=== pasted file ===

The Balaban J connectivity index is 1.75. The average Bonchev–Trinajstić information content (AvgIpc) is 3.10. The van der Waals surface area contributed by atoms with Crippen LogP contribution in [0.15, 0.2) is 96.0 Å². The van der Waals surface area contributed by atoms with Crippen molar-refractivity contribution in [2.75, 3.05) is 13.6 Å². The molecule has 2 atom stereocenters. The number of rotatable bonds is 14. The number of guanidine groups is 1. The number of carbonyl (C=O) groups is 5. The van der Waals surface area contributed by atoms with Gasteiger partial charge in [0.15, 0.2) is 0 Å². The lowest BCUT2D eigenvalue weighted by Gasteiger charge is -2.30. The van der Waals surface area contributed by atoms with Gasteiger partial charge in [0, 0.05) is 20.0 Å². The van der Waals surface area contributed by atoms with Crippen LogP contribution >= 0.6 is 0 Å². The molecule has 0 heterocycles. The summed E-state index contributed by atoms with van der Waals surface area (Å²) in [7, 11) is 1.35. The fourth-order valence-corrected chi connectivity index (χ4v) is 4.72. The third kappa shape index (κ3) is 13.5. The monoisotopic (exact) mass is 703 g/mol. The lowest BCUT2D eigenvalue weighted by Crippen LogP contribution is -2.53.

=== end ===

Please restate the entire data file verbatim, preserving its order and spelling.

The Balaban J connectivity index is 1.75. The average Bonchev–Trinajstić information content (AvgIpc) is 3.10. The van der Waals surface area contributed by atoms with Crippen LogP contribution in [0.15, 0.2) is 96.0 Å². The van der Waals surface area contributed by atoms with Crippen molar-refractivity contribution in [2.75, 3.05) is 13.6 Å². The molecule has 2 atom stereocenters. The number of rotatable bonds is 14. The number of guanidine groups is 1. The number of carbonyl (C=O) groups is 5. The van der Waals surface area contributed by atoms with Gasteiger partial charge in [0.15, 0.2) is 0 Å². The lowest BCUT2D eigenvalue weighted by Gasteiger charge is -2.30. The van der Waals surface area contributed by atoms with Gasteiger partial charge in [0, 0.05) is 20.0 Å². The van der Waals surface area contributed by atoms with Crippen LogP contribution >= 0.6 is 0 Å². The molecule has 0 heterocycles. The summed E-state index contributed by atoms with van der Waals surface area (Å²) in [7, 11) is 1.35. The fourth-order valence-corrected chi connectivity index (χ4v) is 4.72. The third kappa shape index (κ3) is 13.5. The monoisotopic (exact) mass is 703 g/mol. The lowest BCUT2D eigenvalue weighted by Crippen LogP contribution is -2.53.